The foresight of America's founders lay in the fact that they saw the consequences of tyranny in principle, and avoided those consequences by opposing it in principle. In like fashion, in order to make out an argument for impeachment in any given case, the representatives of the people are called upon to rely on principle. They are called upon not only to ascertain the facts, but to make clear the laws, the constitutional provisions, the tenets of justice and unalienable right, in light of which those facts warrant the charges they allege against the president and/or other civil officers.

Thus the impeachment process reminds people of the process of principled reflection whereby true revolutions are made and sustained. It calls upon people to re-familiarize themselves with the premises of law, right, and justice that distinguish free government from tyranny. It forces would-be tyrants to justify themselves before the people in terms of those principles, or else risk losing the minimum of support they must have in the U.S. Senate constitutionally to retain their office.

Today, there is good reason to know that the elitist faction leadership in both parties is seeking to overturn the Constitution. The Obama Democrats are working feverishly to establish precedents that will entrench elitist faction tyranny. In line with that, the elitist faction GOP leadership works to suppress effective opposition to this entrenchment, until the question of liberty becomes so mired in precedents that it can never rise again.

When they made the task of impeachment easier than conviction at trial, the founders obviously expected impeachment to be the more frequent occurrence. Could this be because they had the common sense to realize that the capacity to recognize and defend against threats to liberty requires frequent practice? Could this be because they knew that perpetuating the blessings of liberty is not just a matter of this or that immediate outcome, but of maintaining the spirit of thoughtful, informed resistance to tyranny that gave birth to America in the first place?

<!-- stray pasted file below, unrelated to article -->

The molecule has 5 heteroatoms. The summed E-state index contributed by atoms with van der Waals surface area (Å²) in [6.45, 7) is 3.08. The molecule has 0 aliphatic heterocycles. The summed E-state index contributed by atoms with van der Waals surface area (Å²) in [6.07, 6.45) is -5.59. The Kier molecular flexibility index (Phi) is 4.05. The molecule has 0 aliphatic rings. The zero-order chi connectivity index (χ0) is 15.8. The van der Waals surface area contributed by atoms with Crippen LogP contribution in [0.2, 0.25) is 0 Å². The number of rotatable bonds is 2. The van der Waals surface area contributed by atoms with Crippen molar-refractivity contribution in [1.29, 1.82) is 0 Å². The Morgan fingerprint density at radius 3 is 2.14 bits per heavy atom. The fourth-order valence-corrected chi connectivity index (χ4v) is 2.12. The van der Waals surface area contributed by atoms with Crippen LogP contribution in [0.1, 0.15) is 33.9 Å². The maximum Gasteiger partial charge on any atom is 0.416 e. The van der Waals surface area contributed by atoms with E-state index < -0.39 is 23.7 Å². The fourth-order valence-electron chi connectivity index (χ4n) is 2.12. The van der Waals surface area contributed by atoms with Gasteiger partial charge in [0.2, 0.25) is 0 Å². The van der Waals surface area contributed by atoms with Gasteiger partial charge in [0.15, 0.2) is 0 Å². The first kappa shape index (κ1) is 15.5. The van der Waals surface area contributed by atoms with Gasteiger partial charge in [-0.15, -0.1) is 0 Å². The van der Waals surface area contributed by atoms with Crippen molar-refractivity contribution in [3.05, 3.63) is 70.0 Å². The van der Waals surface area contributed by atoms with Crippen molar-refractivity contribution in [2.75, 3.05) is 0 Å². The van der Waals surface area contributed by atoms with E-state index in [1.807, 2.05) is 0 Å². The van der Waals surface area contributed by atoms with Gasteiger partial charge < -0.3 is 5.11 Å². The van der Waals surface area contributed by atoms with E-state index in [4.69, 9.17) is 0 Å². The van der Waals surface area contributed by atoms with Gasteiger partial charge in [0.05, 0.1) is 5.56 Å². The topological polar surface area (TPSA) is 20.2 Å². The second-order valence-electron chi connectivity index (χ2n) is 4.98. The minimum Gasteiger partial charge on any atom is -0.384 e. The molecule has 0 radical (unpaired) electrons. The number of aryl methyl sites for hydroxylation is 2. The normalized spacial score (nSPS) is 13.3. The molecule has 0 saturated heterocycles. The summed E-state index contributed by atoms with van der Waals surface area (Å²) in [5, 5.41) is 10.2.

This past week, we celebrated the day on which America's Declaration of Independence was adopted. The Declaration was the paradigmatic bill of impeachment, clearly stating the charges against King George III and the timeless principle of God-endowed unalienable right in light of which his actions violated the "laws of nature and of nature's God."

Thanks to the elitist faction's adamantly tyrannical ambitions, we again live at a time when it is appropriate to ponder the wise example of America's founding. It's also a good time to consider acting upon it. The Pledge to Impeach mobilization offers a way for the people themselves to call candidates for national office in the 2014 election to take a stand against the ongoing betrayal of America's constitutional government. Have you committed yourself to the Pledge To Impeach mobilization and to the work of encouraging others to do likewise?

To see more articles by Dr. Keyes, visit his blog at and his commentary at and

© Alan Keyes


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Alan Keyes

Dr. Keyes holds the distinction of being the only person ever to run against Barack Obama in a truly contested election – featuring authentic moral conservatism vs. progressive liberalism – when they challenged each other for the open U.S. Senate seat from Illinois in 2004... (more)